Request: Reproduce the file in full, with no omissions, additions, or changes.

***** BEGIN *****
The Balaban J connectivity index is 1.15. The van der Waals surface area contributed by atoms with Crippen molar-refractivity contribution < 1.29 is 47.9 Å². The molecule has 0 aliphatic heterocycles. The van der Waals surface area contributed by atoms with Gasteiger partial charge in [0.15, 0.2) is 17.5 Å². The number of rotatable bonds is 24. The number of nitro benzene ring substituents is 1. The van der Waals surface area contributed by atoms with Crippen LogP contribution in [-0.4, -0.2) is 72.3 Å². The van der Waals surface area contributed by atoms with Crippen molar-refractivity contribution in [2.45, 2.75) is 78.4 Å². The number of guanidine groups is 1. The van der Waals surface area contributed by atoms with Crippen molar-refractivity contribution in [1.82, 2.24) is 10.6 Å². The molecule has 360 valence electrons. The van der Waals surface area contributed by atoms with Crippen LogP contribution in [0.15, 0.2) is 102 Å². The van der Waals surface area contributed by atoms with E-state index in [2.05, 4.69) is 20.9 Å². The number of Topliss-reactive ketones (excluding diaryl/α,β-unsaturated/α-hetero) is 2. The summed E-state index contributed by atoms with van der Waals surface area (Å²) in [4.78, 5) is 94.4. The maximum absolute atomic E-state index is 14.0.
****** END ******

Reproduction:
The Balaban J connectivity index is 1.15. The van der Waals surface area contributed by atoms with Crippen molar-refractivity contribution < 1.29 is 47.9 Å². The molecule has 0 aliphatic heterocycles. The van der Waals surface area contributed by atoms with Gasteiger partial charge in [0.15, 0.2) is 17.5 Å². The number of rotatable bonds is 24. The number of nitro benzene ring substituents is 1. The van der Waals surface area contributed by atoms with Crippen LogP contribution in [-0.4, -0.2) is 72.3 Å². The van der Waals surface area contributed by atoms with Crippen molar-refractivity contribution in [2.45, 2.75) is 78.4 Å². The number of guanidine groups is 1. The van der Waals surface area contributed by atoms with Crippen molar-refractivity contribution in [1.82, 2.24) is 10.6 Å². The molecule has 360 valence electrons. The van der Waals surface area contributed by atoms with Crippen LogP contribution in [0.15, 0.2) is 102 Å². The van der Waals surface area contributed by atoms with E-state index in [2.05, 4.69) is 20.9 Å². The number of Topliss-reactive ketones (excluding diaryl/α,β-unsaturated/α-hetero) is 2. The summed E-state index contributed by atoms with van der Waals surface area (Å²) in [4.78, 5) is 94.4. The maximum absolute atomic E-state index is 14.0.